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Math on selling assets to fix roads doesn’t add up, says Brixie


The short answer is: It depends on how much you sell it for, but likely around 4  

The long answer of how many state-owned highway bridges could be repaired from a Blue Water Bridge sale is a little more involved. But before we get to that, let’s talk about why the question is even being brought up.

The Michigan House Republicans pushed through a budget in June that explores the sale of the state’s share of the bridge that links Port Huron with Sarnia, Canada, among other state-owned assets — four airports and an old rail line Up North.

Gov. Gretchen Whitmer is proposing a 45-cent-a-gallon gas tax hike to “fix the damn roads.” House Republicans are rummaging under the sofa cushions for spare change. Selling infrastructure is in one of the sofas.

Like other Democrats, Rep. Julie Brixie of Meridian Township wasn’t excited about the idea of, essentially, selling off furniture to pay the mortgage. But instead of writing off the ideas as one-time gimmicks, Brixie asked the Michigan Department of Transportation this summer on the logistics of making these sales.

Here’s what she found:

— House Republicans’ ballpark sticker price for the Blue Water Bridge was $500 million. MDOT says it would take a private vendor 62 years to get a return on investment — and that’s if two major projects currently on the drawing board are shelved.

— The most realistic price MDOT could get on its half of the bridge is $155.9 million. If the state got that price, $90 million would be needed to pay off existing debt and $45 million to repay the federal government for what it put into the project. That would leave $21 million leftover. The average cost to build a highway bridge is $6.4 million; that’s four-and-a-half bridge repairs. MDOT’s goal is to replace 115 bridges a year and do routine maintenance on another 85.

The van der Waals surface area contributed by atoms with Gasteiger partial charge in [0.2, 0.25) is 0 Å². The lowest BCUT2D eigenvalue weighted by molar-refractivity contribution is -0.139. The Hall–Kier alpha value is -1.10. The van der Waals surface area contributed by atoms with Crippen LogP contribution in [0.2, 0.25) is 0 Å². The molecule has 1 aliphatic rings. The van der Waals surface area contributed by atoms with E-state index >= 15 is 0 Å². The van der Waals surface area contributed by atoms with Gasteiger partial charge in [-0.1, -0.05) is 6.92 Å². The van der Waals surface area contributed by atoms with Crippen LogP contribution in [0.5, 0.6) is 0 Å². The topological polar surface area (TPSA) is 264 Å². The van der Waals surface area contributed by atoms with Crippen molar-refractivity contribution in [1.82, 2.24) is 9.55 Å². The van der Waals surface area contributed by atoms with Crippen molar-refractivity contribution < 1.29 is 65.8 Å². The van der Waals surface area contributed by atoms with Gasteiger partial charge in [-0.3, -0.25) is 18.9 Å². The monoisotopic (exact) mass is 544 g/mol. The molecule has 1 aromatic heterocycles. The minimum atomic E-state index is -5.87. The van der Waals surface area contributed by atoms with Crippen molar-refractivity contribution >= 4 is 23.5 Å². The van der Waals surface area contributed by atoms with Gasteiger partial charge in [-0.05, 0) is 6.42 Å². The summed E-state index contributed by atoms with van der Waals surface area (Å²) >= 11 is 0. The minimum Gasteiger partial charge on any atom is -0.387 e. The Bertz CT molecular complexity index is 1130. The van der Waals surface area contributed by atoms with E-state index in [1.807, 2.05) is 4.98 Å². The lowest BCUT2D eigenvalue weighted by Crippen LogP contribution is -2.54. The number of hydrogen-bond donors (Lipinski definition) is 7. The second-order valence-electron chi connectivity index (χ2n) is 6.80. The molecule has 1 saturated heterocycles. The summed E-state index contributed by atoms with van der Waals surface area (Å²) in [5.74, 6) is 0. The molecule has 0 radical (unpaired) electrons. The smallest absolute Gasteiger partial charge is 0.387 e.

— House Republicans asked MDOT to look into selling the four small airports the state owns. The rest of the roughly 225 airports are owned by local public authorities or local government.

However, Michigan would need to pay the federal government $10 million if it sold the airports in Romeo and Plymouth to a private vendor if the property isn’t used for an airport.

Also, whatever the state makes on the airport sales would need to go into fixing other airports, not fixing the roads.

— The other proposed sale is an old rail line between Grayling and Gaylord that the state only owns because the private sector found it financial unviable. Even if someone bought it, any money would need to go into public transit.

Nothing could go into fixing the damn roads.

Rep. Matt Maddock, R-Milford, led the effort to put these ideas on the table because he said the state shouldn’t be owning assets that can be handled by the sector. Also, if there’s a way to raise money that doesn’t include asking taxpayers to dig deeper into their pockets, it should be explored.

When told how many bridges a Blue Water Bridge sale could fund, Maddock responded, “What’s wrong with that? We have bridges in poor condition and we could use the money.”
But none of these ideas were publicly vetted. That’s why Brixie’s summer-long correspondence with MDOT was useful. What could the state get from the sales of these assets?

“It doesn’t scratch the surface,” Brixie said. “It doesn’t change a thing either way.”

Selling a major state asset to address a fraction of one year of annual bridge maintenance isn’t a sustainable strategy. The state needs new revenue, she said.

Brixie noted state spending is $11 billion below the Headlee Amendment cap. General Fund spending has stayed stagnant at $10 billion for years. The time has come to raise revenue at a level where regular road and bridge maintenance can be maintained, she said.

“You can debate a lot of things, but math is not one of them,” she said.

Maddock said he appreciates Brixie doing her due diligence on the budget, but she’s taking “the easy way out” in making the case for higher taxes.

“I’m doing my due diligence to lower taxes and to identify the waste we all know exists in government to avoid taxing us all again,” Maddock said. “I’m never going to stop fighting to reduce the tax burden on Michiganders.”

(Kyle Melinn of the Capitol news service MIRS is at melinnky@gmail.com.)


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